And—like all of us—they're spending more time on TikTok, where they've seen their follower count increase in recent months. Their dancing-in-lockdown TikToks have a spur-of-the-moment look, which is true to form for the platform, but it's also deliberate. "It's what I like about our quarantine videos," says Taylor. "Everyone gets to see the rawness, the process, and we're using that to our advantage, to give our followers a look into our daily lives."

The Hatalas think a lot about their online brand. (Their father, Chad, helps direct their social media presence.) "I think we try to create things that are appropriate for our viewers," says Reese. "We want to stick to who we are—we're not going to post anything that's too old for us." Taylor notes that her style has changed as she has matured, and that it'll continue to grow with her as she looks to branch out into acting and modeling. Reese is also hoping to eventually parlay her dance successes into an acting career.

Photo by Joe Toreno

For now, though, Reese dreams of dancing on tour with a big star. And after quarantine, Taylor can't wait to get back in the studio and return to classes in L.A. Whatever the Hatalas' professional destinies, fans of this sister act can rest assured that Taylor and Reese plan on sticking together. Says Taylor: "Our strong sister bond has simply evolved, and it'll keep evolving."

Latest Posts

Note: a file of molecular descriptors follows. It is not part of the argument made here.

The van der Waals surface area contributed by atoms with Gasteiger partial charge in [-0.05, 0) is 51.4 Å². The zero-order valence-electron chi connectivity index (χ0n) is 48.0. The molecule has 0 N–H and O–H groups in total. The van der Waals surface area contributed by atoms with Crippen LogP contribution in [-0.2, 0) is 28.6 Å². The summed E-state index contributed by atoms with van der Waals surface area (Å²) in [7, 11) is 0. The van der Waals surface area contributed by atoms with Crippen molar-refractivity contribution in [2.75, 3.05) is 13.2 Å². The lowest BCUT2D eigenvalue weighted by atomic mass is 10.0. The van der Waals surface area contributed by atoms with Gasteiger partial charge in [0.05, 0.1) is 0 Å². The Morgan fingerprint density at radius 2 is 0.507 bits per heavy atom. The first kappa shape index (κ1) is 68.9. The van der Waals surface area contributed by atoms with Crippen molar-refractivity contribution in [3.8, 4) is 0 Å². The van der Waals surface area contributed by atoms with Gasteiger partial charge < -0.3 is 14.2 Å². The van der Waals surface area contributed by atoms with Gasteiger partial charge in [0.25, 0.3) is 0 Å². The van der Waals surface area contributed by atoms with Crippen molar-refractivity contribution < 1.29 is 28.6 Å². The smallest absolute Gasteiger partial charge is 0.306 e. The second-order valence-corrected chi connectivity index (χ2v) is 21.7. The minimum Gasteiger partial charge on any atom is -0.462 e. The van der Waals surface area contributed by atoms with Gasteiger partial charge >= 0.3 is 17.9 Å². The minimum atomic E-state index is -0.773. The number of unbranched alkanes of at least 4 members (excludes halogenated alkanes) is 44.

Monique Smith (Tom Marvel, courtesy Smith)

5 Black Women on the Obstacles of Dancing While Black

Civil rights leader Malcom X famously said that "the most disrespected person in America is the Black woman." Decades later, those words still resonate. And the dance world isn't immune to subjecting Black women to unfair treatment. After all, it wasn't until this year—and after mounting pressure from online petitions—that many major dancewear brands pledged to make tights and pointe shoes in hues that match the complexions of Black women.

But other, more insidious issues continue to obstruct progress for Black women in the dance world. Dance Spirit spoke with five Black women about the obstacles they've faced as professional dancers.

Keep Reading SHOW LESS
TikTok star Niana Guerrero films a TikTok (courtesy Guerrero)

A Day in the Life of a TikTok Star

Niana Guerrero is only 14, but she already boasts 12.6 million TikTok followers—the kind of internet fanbase most people twice her age can only dream of. Of course, keeping up with her millions (and millions, and millions) of fans isn't easy. We spent a day with Niana to see what it really takes to be a TikTok star. —As told to Cadence Neenan

Keep Reading SHOW LESS
TikTok vs. Reels: The ultimate showdown. (Getty Images/TikTok/Instagram)

Instagram Reels vs. TikTok: Which is the Best for Dancers?

Instagram's latest video feature—Reels—has been rolled out to users over the past month and is now finally available to all. Similar to TikTok, the app's new feature allows you to create short videos to showcase your skills, whatever they may be. And for us, of course, that means dancing. Despite that, the two apps feel very different to many within our community. So which is the best for dancers to use?

Keep Reading SHOW LESS

Editors' Picks

contest
Enter the Cover Model Search